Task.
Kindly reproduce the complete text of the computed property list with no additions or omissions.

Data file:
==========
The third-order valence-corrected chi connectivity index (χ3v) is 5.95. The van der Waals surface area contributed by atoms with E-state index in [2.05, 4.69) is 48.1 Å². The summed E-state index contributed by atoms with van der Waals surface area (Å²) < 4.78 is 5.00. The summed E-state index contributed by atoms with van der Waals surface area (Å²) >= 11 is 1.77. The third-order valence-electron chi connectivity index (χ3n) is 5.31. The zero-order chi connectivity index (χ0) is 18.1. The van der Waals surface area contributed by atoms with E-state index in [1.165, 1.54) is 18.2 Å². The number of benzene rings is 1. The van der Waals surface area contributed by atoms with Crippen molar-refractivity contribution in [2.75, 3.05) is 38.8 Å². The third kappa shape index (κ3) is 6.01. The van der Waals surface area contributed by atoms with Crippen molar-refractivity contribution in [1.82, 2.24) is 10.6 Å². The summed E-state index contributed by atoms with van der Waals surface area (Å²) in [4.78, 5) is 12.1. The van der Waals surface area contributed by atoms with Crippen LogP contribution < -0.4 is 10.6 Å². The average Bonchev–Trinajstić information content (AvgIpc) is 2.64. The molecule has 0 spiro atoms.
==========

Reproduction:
The third-order valence-corrected chi connectivity index (χ3v) is 5.95. The van der Waals surface area contributed by atoms with E-state index in [2.05, 4.69) is 48.1 Å². The summed E-state index contributed by atoms with van der Waals surface area (Å²) < 4.78 is 5.00. The summed E-state index contributed by atoms with van der Waals surface area (Å²) >= 11 is 1.77. The third-order valence-electron chi connectivity index (χ3n) is 5.31. The zero-order chi connectivity index (χ0) is 18.1. The van der Waals surface area contributed by atoms with E-state index in [1.165, 1.54) is 18.2 Å². The number of benzene rings is 1. The van der Waals surface area contributed by atoms with Crippen molar-refractivity contribution in [2.75, 3.05) is 38.8 Å². The third kappa shape index (κ3) is 6.01. The van der Waals surface area contributed by atoms with Crippen molar-refractivity contribution in [1.82, 2.24) is 10.6 Å². The summed E-state index contributed by atoms with van der Waals surface area (Å²) in [4.78, 5) is 12.1. The van der Waals surface area contributed by atoms with Crippen LogP contribution < -0.4 is 10.6 Å². The average Bonchev–Trinajstić information content (AvgIpc) is 2.64. The molecule has 0 spiro atoms.